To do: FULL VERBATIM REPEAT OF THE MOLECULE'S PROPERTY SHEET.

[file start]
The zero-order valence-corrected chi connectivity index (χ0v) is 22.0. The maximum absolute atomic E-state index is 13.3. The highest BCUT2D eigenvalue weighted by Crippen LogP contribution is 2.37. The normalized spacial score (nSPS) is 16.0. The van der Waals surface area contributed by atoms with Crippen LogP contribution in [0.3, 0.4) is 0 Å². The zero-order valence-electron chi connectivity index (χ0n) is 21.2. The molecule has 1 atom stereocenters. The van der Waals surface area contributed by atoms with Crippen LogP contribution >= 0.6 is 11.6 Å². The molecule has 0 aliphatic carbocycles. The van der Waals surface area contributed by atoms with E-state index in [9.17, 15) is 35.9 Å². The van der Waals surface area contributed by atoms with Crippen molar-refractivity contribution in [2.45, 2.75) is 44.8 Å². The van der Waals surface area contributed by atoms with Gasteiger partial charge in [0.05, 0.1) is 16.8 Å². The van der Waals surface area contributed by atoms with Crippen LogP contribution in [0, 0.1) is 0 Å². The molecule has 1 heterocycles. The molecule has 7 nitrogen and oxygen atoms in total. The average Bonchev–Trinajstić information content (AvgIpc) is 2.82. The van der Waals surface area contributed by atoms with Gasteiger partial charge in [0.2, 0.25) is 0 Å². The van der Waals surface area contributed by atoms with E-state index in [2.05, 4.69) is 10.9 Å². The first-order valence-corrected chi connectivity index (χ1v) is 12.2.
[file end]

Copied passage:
The zero-order valence-corrected chi connectivity index (χ0v) is 22.0. The maximum absolute atomic E-state index is 13.3. The highest BCUT2D eigenvalue weighted by Crippen LogP contribution is 2.37. The normalized spacial score (nSPS) is 16.0. The van der Waals surface area contributed by atoms with Crippen LogP contribution in [0.3, 0.4) is 0 Å². The zero-order valence-electron chi connectivity index (χ0n) is 21.2. The molecule has 1 atom stereocenters. The van der Waals surface area contributed by atoms with Crippen LogP contribution >= 0.6 is 11.6 Å². The molecule has 0 aliphatic carbocycles. The van der Waals surface area contributed by atoms with E-state index in [9.17, 15) is 35.9 Å². The van der Waals surface area contributed by atoms with Crippen molar-refractivity contribution in [2.45, 2.75) is 44.8 Å². The van der Waals surface area contributed by atoms with Gasteiger partial charge in [0.05, 0.1) is 16.8 Å². The van der Waals surface area contributed by atoms with Crippen LogP contribution in [0, 0.1) is 0 Å². The molecule has 1 heterocycles. The molecule has 7 nitrogen and oxygen atoms in total. The average Bonchev–Trinajstić information content (AvgIpc) is 2.82. The van der Waals surface area contributed by atoms with Gasteiger partial charge in [0.2, 0.25) is 0 Å². The van der Waals surface area contributed by atoms with E-state index in [2.05, 4.69) is 10.9 Å². The first-order valence-corrected chi connectivity index (χ1v) is 12.2.